By Magdalena Mis
LONDON, March 10 (Thomson Reuters Foundation) – It was a “black morning” two years ago when Daesh militants seized the Yazidi town of Sinjar in northwest Iraq, abducting thousands of civilians including a 15-year-old girl and 27 members of her family.
The teenager, Nihad Barakat Shamo Alawsi, was taken to Syria and then to Daesh stronghold of Mosul in northern Iraq, she told an event in London on Wednesday.
“They raped us, they killed our men, they took our babies away from us,” Alawsi, now 17, said at the event organized by the UK-based AMAR Foundation, a charity that provides education and healthcare in the Middle East.
“The worst thing was the torture in Mosul. We were beaten and raped continuously for two weeks,” she said, speaking through an interpreter. “Girls were taken from their families and raped constantly and then they were handed out to “emirs.””
The Sunni militants captured around 5,000 Yazidi men and women in summer 2014. Some 2,000 have managed to escape or have been smuggled out of Daesh’s self-proclaimed caliphate in Iraq and Syria, activists say.
Daesh considers the Yazidis to be devil-worshippers. The ancient Yazidi faith blends elements of Christianity, Zoroastrianism and Islam.
The United Nations says Daesh still holds an estimated 3,500 people captive in Iraq, the majority of them women and girls from the Yazidi community.
Alawsi said a man who took her as a slave died a few weeks later, and she was sold to another man who already had a wife and another Yazidi sex-slave. He beat and raped her and a month later she became pregnant.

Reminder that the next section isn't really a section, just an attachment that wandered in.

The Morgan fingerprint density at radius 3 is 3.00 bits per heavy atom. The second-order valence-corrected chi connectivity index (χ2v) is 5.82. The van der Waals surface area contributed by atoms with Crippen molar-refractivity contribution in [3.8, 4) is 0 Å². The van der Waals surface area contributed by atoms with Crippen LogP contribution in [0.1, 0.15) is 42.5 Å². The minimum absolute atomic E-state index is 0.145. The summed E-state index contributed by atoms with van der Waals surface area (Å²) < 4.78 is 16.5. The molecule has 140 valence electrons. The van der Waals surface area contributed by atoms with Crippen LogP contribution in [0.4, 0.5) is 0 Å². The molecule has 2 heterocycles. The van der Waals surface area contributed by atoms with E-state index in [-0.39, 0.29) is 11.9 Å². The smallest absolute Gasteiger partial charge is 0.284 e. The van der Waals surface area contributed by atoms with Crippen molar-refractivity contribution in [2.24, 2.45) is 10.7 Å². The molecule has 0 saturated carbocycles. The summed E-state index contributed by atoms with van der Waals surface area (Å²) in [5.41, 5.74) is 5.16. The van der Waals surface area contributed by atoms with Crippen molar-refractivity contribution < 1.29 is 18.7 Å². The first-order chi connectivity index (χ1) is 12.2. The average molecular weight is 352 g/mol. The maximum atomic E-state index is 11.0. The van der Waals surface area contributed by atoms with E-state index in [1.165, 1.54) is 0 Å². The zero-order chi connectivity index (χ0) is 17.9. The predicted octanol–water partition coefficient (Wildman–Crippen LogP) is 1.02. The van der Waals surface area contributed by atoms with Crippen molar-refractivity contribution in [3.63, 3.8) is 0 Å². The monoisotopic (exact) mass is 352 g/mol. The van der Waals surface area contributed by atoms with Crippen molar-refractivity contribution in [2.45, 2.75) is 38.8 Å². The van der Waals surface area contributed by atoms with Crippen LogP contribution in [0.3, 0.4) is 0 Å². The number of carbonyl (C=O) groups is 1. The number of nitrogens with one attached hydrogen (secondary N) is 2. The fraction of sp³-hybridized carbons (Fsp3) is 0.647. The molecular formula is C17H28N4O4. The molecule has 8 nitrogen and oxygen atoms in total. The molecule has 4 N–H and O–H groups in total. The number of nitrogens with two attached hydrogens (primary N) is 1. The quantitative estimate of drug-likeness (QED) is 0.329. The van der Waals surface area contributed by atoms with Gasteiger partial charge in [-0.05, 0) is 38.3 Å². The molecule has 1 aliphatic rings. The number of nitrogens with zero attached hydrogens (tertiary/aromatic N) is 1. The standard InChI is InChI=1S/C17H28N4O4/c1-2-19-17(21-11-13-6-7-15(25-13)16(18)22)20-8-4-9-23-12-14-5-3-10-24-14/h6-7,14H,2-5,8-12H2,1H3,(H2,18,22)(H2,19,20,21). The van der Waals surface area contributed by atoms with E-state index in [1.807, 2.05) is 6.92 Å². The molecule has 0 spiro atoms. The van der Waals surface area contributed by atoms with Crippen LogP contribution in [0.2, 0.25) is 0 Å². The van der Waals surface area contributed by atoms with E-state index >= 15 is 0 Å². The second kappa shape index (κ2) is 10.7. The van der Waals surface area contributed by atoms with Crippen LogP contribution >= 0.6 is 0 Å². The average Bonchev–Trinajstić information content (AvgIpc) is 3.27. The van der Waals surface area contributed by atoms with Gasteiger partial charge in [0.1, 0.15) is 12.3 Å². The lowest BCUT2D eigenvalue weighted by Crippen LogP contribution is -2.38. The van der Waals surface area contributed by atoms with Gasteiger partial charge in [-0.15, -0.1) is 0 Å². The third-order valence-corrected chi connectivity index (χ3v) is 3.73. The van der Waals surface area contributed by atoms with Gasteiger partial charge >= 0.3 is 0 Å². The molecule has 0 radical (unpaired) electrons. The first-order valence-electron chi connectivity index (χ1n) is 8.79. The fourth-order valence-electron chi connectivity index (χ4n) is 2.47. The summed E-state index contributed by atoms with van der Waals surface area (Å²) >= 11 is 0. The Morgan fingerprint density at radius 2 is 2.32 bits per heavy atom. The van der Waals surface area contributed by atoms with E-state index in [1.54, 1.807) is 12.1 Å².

“I thought the child I was carrying was a member of Daesh and would become a Daesh criminal when he grew up,” Alawsi said quietly.
Alawsi gave birth to a baby boy, but three months later she managed to escape after the baby’s father decided to marry her to his cousin.
“I managed to make a phone call to my family with someone’s help, and I managed to escape, but I had to leave the baby behind,” she said.
Most of the Yazidi population, numbering around half a million, are displaced in camps in Iraq’s northern Kurdistan.
Alawsi now lives in one of the camps with her mother, father and siblings, and works with AMAR, volunteering to come to London to speak of her people’s plight. Two of her brothers and two sisters are still held by Daesh.
“It’s not a life, we are not living a life until the rest of our people are released by Daesh,” Alawsi said.
“I beg you to help my people, to save them from Daesh, and to free especially the sex slaves, the young girls and children that have been taken.”